DENVER (KDVR) — Colorado lawmakers are back to work at the state Capitol. Some legislators are sticking with their plans and working quickly to get things done, while others are urging their colleagues to slow down a bit.
Members of the House of Representatives got right to work after gaveling in, both parties seemingly ready to work through this weekend. That was not the case in the state Senate.
“Members, a few announcements to help clarify rules for our approach on rules during the special session,” House Speaker Julie McCluskie said during her opening speech on the House floor.
Representatives were able to gavel in, introduce eight bills and go to their respective committees.
“I hereby call to order the House of Representatives for the first, and hopefully last, extraordinary session of the 74th General Assembly of the state of Colorado,” McCluskie said from the well.
No Republican efforts passed out of committee Friday, while several items sponsored by Democrats passed their first committee.
One bill would add $30 million in funding from the general fund and repurposed state dollars to the state’s emergency rental assistance fund. With state and federal dollars already in the fund, the new legislation would boost the fund to $65 million.
Another measure that passed would increase the earned income tax credit in the state for this year.
There is also a bill that would assemble a task force that will examine the impacts of property tax changes statewide and administrative changes for the Department of Treasury.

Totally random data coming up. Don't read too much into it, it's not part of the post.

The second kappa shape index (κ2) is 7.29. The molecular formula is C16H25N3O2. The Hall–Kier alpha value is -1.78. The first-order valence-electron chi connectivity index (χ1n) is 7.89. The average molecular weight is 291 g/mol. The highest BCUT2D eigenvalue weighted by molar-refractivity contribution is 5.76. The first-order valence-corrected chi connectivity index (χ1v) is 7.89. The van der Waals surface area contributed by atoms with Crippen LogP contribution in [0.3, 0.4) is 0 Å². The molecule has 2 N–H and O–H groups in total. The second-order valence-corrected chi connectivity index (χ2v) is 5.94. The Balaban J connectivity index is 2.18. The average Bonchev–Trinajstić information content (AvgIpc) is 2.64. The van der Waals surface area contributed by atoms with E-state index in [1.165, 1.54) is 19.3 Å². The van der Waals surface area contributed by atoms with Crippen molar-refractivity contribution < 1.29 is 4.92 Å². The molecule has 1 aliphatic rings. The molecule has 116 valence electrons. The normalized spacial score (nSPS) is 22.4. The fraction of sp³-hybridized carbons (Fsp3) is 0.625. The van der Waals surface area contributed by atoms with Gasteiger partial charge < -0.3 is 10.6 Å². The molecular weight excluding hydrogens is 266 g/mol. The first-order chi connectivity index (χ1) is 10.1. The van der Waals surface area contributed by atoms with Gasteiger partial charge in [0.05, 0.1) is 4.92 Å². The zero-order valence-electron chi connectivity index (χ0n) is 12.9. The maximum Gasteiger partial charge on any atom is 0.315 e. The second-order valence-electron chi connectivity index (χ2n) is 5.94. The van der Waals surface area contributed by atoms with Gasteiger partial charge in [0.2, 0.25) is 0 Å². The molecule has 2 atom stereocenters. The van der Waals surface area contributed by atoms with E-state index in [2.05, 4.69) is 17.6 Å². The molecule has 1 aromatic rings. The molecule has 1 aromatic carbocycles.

Colorado Senate focuses on property tax relief
The Senate noticeably has fewer bills, but they started with the main reason for the special session: property tax relief.
“This bill, which is Senate Bill 23B-001, is probably the crux of the conversation that we will be having,” Senate President Steve Fenberg said during the bill’s committee hearing.
Senators took up the property tax relief measure that would use $200 million from the general fund to deliver property tax relief and prioritize backfilling fire and school districts.
Fenberg stressed the proposal will provide short-term relief without using surplus money normally refunded under the Taxpayer’s Bill of Rights. While the measure strikes some similarities to proposals in Proposition HH, new TABOR refund dollars would not be used. There would be a small decrease in the residential property rate reduction, bringing it down to 6.7%.
The senior homestead exemption will not be included in the package. A separate, bipartisan measure that would have included that piece failed in committee.
The property tax relief bill passed out of committee without Republican support, but Senate Democrats do need help from their colleagues across the aisle. In order to begin floor work on special orders Friday night, Democrats need at least one Republican to vote with them to take up special orders.
Senate Democrats moved to go over both bills Friday night on the special orders calendar, but Republicans pushed back and voted against the move. Democrats then took a subsequent vote, as Senate rules allow, opening the door for work to continue on the floor after they said Republicans failed to ask for a roll call vote.
Both parties are accusing the other of playing political games.
“You’ve been asking for a special session for months,” Fenberg said of Republicans. “Now we’re here and you don’t want to take up and debate a bill that really isn’t controversial. It should, in my mind, be unanimous.”
“I urge a no vote on this second attempt at special order,” said Sen. Bob Gardner, an El Paso County Republican. “It’s not political theater. It is about the process. It is about giving things due consideration.”
Friday night, the bills on the earned income tax credit and the Department of Treasury were being heard on the floor.
Before 9:30 p.m., the Senate agreed to lay over the special orders until Saturday at 10 a.m. The House was still at work.
Lawmakers were hoping to finish this weekend.